However, as depicted in
The example system 200 includes a ground position module (GPM) 206 for determining a ground position adjusted for inclination angle. In an exemplary embodiment, the GPM 206 receives a satellite-based position from the receiver 202, as well as sensor data from one or more sensors 204. The GPM 206 can be configured to use a predetermined vehicle height hv stored at the time of manufacture in its ground position determinations. The GPM 206 can be configured to use the predetermined vehicle height hv and sensor 204 data to calculate an ICF associated with the detected inclination angle. For example, the GPM 206 can perform trigonometric operations as known in the art using height and inclination angle to determine an ICF associated with a particular inclination angle. The ICF can be combined with the satellite-based position to provide a ground position adjusted for inclination angle, hereinafter referred to as an adjusted position. The GPM 206 can be configured to receive a height value provided by the AIM 208 to provide an adjusted position.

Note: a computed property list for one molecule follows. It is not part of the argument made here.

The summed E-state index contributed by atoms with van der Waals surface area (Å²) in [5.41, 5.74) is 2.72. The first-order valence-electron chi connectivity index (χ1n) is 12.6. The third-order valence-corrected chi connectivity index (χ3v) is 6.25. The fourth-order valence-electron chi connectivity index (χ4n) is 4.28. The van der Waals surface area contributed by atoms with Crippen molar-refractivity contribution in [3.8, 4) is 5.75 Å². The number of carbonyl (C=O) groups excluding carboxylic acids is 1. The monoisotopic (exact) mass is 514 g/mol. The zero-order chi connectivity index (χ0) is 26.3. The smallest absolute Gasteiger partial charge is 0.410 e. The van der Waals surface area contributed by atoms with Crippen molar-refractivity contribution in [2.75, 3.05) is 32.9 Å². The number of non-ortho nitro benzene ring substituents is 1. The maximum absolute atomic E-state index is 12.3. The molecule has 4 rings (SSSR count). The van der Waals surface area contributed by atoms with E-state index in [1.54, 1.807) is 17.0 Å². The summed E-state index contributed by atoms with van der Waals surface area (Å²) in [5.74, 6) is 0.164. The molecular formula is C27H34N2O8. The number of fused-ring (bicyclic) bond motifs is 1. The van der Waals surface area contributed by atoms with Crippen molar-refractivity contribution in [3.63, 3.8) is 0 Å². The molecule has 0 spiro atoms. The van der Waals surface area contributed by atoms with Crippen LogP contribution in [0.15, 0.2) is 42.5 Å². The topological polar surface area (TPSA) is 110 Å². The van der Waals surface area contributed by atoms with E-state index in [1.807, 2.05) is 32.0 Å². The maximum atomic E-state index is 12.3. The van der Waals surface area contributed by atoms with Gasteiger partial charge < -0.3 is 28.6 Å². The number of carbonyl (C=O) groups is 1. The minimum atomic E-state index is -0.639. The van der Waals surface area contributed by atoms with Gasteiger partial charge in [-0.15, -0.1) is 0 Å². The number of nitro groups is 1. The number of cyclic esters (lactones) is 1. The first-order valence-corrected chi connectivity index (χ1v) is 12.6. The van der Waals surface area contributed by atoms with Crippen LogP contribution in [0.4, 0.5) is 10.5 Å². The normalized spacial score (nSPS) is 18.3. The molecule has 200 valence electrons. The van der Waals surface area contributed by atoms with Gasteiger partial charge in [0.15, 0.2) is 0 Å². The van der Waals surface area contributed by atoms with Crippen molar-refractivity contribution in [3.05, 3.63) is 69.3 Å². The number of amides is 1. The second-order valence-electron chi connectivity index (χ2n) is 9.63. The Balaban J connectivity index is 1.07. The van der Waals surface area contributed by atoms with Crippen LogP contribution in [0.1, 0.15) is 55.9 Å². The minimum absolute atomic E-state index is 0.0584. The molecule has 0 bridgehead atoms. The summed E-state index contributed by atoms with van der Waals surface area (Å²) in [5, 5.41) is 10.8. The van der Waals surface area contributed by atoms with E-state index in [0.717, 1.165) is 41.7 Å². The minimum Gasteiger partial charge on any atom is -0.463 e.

The GPM 206 can be embodied in a variety of forms, including, but not limited to, a module comprising hardware, software, firmware, or some combination thereof. In an example embodiment, the GPM 206 can be embodied as stand-alone special purpose processor, or as a software module executed at the controller 210 or other processor/computing device. In an exemplary embodiment, the GPM 206 can be part of a vehicle's guidance system or cooperate with it. It is contemplated that in an example embodiment, operations discussed herein as performed separately at the receiver 202 or GPM 206 can be combined or implemented by other modules or means in the practice of the invention.
The AIM 208 is configured to improve guidance system performance by detecting and addressing inaccuracies in the expected ICFs used to provide adjusted positions. The AIM 208 can compare an expected ICF with an observed ICF and detect inaccuracies in the expected ICF provided by the GPM 206. As discussed previously herein, an ICF is a function of height and inclination angle. In general, a predetermined vehicle height hv is used to represent antenna height in the calculation of an expected ICF for a particular inclination angle. In response to a determination that an expected ICF is inaccurate, the AIM 208 can provide a revised antenna height to improve ICF calculations and guidance system performance.